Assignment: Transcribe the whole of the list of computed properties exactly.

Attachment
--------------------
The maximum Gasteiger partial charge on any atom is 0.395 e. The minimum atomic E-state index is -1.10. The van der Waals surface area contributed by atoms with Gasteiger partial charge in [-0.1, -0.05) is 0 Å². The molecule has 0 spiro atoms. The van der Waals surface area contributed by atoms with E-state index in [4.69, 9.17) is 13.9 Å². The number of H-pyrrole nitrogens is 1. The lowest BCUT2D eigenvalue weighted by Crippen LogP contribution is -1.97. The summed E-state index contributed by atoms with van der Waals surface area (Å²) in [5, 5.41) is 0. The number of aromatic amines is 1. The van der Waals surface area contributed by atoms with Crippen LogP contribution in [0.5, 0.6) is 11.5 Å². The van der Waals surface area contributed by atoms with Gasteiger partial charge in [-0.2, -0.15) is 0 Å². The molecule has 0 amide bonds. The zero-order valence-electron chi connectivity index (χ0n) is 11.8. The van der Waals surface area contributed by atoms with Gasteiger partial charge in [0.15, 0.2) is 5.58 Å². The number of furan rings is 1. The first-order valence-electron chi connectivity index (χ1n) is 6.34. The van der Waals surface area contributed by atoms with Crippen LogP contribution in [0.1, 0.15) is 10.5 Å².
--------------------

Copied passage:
The maximum Gasteiger partial charge on any atom is 0.395 e. The minimum atomic E-state index is -1.10. The van der Waals surface area contributed by atoms with Gasteiger partial charge in [-0.1, -0.05) is 0 Å². The molecule has 0 spiro atoms. The van der Waals surface area contributed by atoms with E-state index in [4.69, 9.17) is 13.9 Å². The number of H-pyrrole nitrogens is 1. The lowest BCUT2D eigenvalue weighted by Crippen LogP contribution is -1.97. The summed E-state index contributed by atoms with van der Waals surface area (Å²) in [5, 5.41) is 0. The number of aromatic amines is 1. The van der Waals surface area contributed by atoms with Crippen LogP contribution in [0.5, 0.6) is 11.5 Å². The van der Waals surface area contributed by atoms with Gasteiger partial charge in [-0.2, -0.15) is 0 Å². The molecule has 0 amide bonds. The zero-order valence-electron chi connectivity index (χ0n) is 11.8. The van der Waals surface area contributed by atoms with Gasteiger partial charge in [0.15, 0.2) is 5.58 Å². The number of furan rings is 1. The first-order valence-electron chi connectivity index (χ1n) is 6.34. The van der Waals surface area contributed by atoms with Crippen LogP contribution in [0.1, 0.15) is 10.5 Å².